February 14, 2012
KEY CLINICAL TRIAL OF ALZHEIMER'S DISEASE DRUG BEGINS IN EUROPE
A research team today announced the launch of a
European large-scale clinical trial of Nilvadipine, an Alzheimer's disease drug
developed at the Roskamp Institute (www.rfdn.org) in Sarasota. More than 500
Alzheimer's patients in nine European countries will participate in the phase III
trial designed to study the effectiveness of the medication.
"We believe that Nilvadipine blocks the production of amyloid proteins
linked to Alzheimer's disease," said Roskamp Institute President and CEO Michael
Mullan, M.D., Ph.D., who along with Associate Director Fiona Crawford, Ph.D., and
Daniel Paris Ph.D. led the team that developed the drug. "That means Nilvadipine
is aimed at addressing the actual disease, and not just the symptoms."
A consortium of medical teams from nine European countries is meeting in
Ireland this week to plan the US$10 million multicenter study. Phase III studies
are usually the last step in the regulatory process before a drug can move into
clinical practice. The consortium, called NILVAD for Nilvadipine/Alzheimer's
Disease, will involve participants from Ireland, England, Hungary, Greece, France,
Sweden, Germany, Italy and the Netherlands.
The 500 participants, who have mild to moderate cognitive impairments,
will begin the double-blind study this fall. Each participant will be followed for 18
months to see if the drug produces a change in cognitive abilities.
"We won't cure Alzheimer' disease without clinical trials," said Crawford,
who added that major pharmaceutical companies have not been able to come up
with an effective drug. "Currently, there are only eight interventions underway in
phase III trial, and it's a tremendous achievement for a small research institute
like ours to be part of the process."
In their Sarasota laboratories, Mullan, Paris and Crawford discovered that
Nilvadipine, a drug approved in Europe for treatment of hypertension, can stop
the accumulation of the amyloid proteins in the brain - a development that has
been implicated in Alzheimer's disease. In 2010, the institute completed a phase
I/II clinical trial in Europe that focused on Nilvadipine's safety. "The initial results
indicated that patients were able to tolerate the drug safely and appeared to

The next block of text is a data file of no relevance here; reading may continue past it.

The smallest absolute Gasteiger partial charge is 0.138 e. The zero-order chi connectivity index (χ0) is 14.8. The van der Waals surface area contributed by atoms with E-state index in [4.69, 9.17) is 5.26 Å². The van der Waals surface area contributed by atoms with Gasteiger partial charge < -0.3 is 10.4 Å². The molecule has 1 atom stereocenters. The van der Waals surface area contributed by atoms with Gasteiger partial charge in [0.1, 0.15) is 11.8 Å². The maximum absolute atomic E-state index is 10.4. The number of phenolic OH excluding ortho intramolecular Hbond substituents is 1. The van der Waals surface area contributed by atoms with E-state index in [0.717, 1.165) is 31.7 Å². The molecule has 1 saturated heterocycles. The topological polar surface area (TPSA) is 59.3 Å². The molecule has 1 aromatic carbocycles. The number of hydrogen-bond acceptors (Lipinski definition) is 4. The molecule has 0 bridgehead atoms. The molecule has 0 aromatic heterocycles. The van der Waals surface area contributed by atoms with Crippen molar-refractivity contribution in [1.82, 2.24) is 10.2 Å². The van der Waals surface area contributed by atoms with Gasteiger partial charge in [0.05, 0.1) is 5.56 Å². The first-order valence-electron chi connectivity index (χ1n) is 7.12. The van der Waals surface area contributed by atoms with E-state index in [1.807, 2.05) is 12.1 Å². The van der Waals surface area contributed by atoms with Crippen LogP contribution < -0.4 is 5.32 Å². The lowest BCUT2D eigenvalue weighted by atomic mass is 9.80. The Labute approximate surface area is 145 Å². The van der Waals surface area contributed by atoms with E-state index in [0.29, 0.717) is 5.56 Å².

benefit from treatment," said Mullan.
In January, President Obama set a goal of developing effective ways to
treat and prevent Alzheimer's disease by 2025 and launched the National
Alzheimer's Plan. A committee of Alzheimer's experts is advising the government
on how to finalize the plan. An estimated 5.4 million Americans have Alzheimer's
disease or similar dementias, and the number of cases is growing as the
population ages. By 2050, 13 million to 16 million Americans are projected to
have Alzheimer's disease, costing $1 trillion in medical and nursing home
Mullan and Crawford have been studying Alzheimer's disease for more than
20 years, moving from the UK to Florida in 1998 and then to Sarasota in 2003 with
the opening of the Roskamp Institute, which is devoted to understanding causes
and finding cures for neuropsychiatric and neurodegenerative disorders and
addictions. The Institute utilizes a broad range of scientific approaches to
understanding the causes of and potential therapies for these disorders with an
emphasis on Alzheimer's disease.
The Roskamp Institute is a not-for-profit research Institute located in Sarasota and Tampa, Florida, that is dedicated to understanding the causes of, and finding cures for, neuropsychiatric and neurodegenerative disorders and addictions with an emphasis on Alzheimer's disease. The Institute's Memory Clinics also offer comprehensive cognitive and medical assessment toward differential diagnosis of Alzheimer's disease and offers treatments and disease management options once the diagnostic evaluation is complete.
For more information regarding this news release, please contact Steve Klindt (email: firstname.lastname@example.org) or 941-752-2949 x390.
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